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District Courts; Supreme Courts

District Courts; Supreme Courts

1913 -- LEGISLATURE CREATED DISTRICT COURT, FIRST NEW COURT
UNDER AUTHORITY OF ARTICLE VII (AMENDED)


1913 -- SUPREME COURT EXPANDED TO SEVEN JUSTICES

 

When the voters had adopted Article VII (Amended) in 1910, they had relaxed constitutional restrictions on the courts that could exist in the state, vesting the judicial power "in one supreme court and in such other courts as may from time to time be created by law."1 In 1913, the Legislature exercised that authority for the first time, creating the first district court.2 The district courts were, in large part, a substitute for justice courts in urban areas, having (like justice courts) limited civil and criminal jurisdiction.3By 1997 -- the last year in which district courts existed -- 30 of Oregon's 36 counties had district courts.4 (For more on the consolidation of district courts and the circuit courts, please see the discussion regarding consolidation in 1998.)

 

Also in 1913, the Legislature expanded the Supreme Court to its current complement of seven justices.5 The first two new justices were William M. Ramsey and Charles L. McNary.6 The number of Supreme Court justices has remained fixed at seven ever since.7

 

With the expansion of the court, the Legislature also authorized the court to hear and decide cases in departments of three justices each.8 But the Chief Justice alone, or any four associate justices together, could order a case to be heard "in bank" by the full court.9 The authority for the Supreme Court to sit in departments continues to this day, and while the Court has sat in departments at times, it does not do so at the present.10 The last decision issued by a department of the Supreme Court appears to have been Thompson v. Department of Revenue, 287 Or 297, 597 P2d 1250 (1979).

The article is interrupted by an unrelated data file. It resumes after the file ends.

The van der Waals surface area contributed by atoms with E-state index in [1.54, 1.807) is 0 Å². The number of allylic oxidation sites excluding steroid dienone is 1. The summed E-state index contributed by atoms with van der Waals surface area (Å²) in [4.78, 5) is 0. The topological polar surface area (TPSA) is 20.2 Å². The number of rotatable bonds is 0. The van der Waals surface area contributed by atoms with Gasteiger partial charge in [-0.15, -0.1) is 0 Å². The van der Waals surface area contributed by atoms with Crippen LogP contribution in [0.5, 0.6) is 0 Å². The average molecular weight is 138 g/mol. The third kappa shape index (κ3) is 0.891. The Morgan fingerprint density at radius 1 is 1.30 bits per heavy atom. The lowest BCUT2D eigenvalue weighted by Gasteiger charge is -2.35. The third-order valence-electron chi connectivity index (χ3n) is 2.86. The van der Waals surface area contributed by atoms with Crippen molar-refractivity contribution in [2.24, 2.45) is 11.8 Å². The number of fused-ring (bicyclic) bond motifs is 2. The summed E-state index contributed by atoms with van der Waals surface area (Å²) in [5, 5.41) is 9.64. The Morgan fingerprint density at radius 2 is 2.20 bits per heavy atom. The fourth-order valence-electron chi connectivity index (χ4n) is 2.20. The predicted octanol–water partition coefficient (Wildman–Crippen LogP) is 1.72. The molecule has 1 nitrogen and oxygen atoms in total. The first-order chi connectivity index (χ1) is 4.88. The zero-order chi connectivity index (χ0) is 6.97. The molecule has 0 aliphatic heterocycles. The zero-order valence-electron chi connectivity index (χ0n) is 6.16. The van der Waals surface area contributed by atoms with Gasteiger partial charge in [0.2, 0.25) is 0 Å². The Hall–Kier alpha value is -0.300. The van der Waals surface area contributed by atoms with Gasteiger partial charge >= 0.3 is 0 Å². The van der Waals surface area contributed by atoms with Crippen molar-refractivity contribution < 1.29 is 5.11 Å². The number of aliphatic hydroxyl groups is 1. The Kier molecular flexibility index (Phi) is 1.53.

Footnotes:

FN1. Or Const, Art VII (Amended), § 1.
FN2. See Or Laws 1913, ch 355, § 1 (creating a district court for "every city of 100,000 population or more," though the court was styled as the district court for that county). At the time the statute was written, it applied only to Portland (Multnomah County). See Fred Leeson, Rose City Justice: A Legal History of Portland, Oregon 88-89 (1998) (Portland was the only city that met the population requirement); Roland Johnson et al., Justice Courts in Oregon, 53 Or L Rev 411, 415 (1974) (noting that justice courts in Oregon had been superseded in urban areas, "[s]tarting in 1913 with the replacement of justice courts in Multnomah County with a district court"); Statute Revision Council, 1 Legislative History, Reviser's Notes and Annotations for the Oregon Revised Statutes 511 (1953) ("A district court for Multnomah County was created in 1913.")
FN3. Johnson, 53 Or L Rev at 415 (describing "supersession" of district courts for justice courts); see, e.g., Or Laws 1913, ch 355, §§ 2, 3, 5, 6, 12, 13, 35 (explicitly incorporating various laws applicable to justice courts, while otherwise prohibiting justice courts within qualifying cities).
FN4. Oregon Blue Book 1997-98, at 137 (1997).
FN5. Or Laws 1913, ch 167, § 1.
FN6. Officers of the Supreme Court, 65 Or (iii) (1913).
FN7. See ORS 2.010 (setting number of justices at seven).
FN8. Or Laws 1913, ch 167, § 4.
FN9. Id. 9
FN10. ORS 2.111 (authorizing departments). For a list of the original assignments of justices to 10 departments, see 65 Or (iv) (1913). For an early example of a decision heard by a department of the Supreme Court, see Jones v. National Laundry Co., 66 Or 218, 133 P 1178 (1913).

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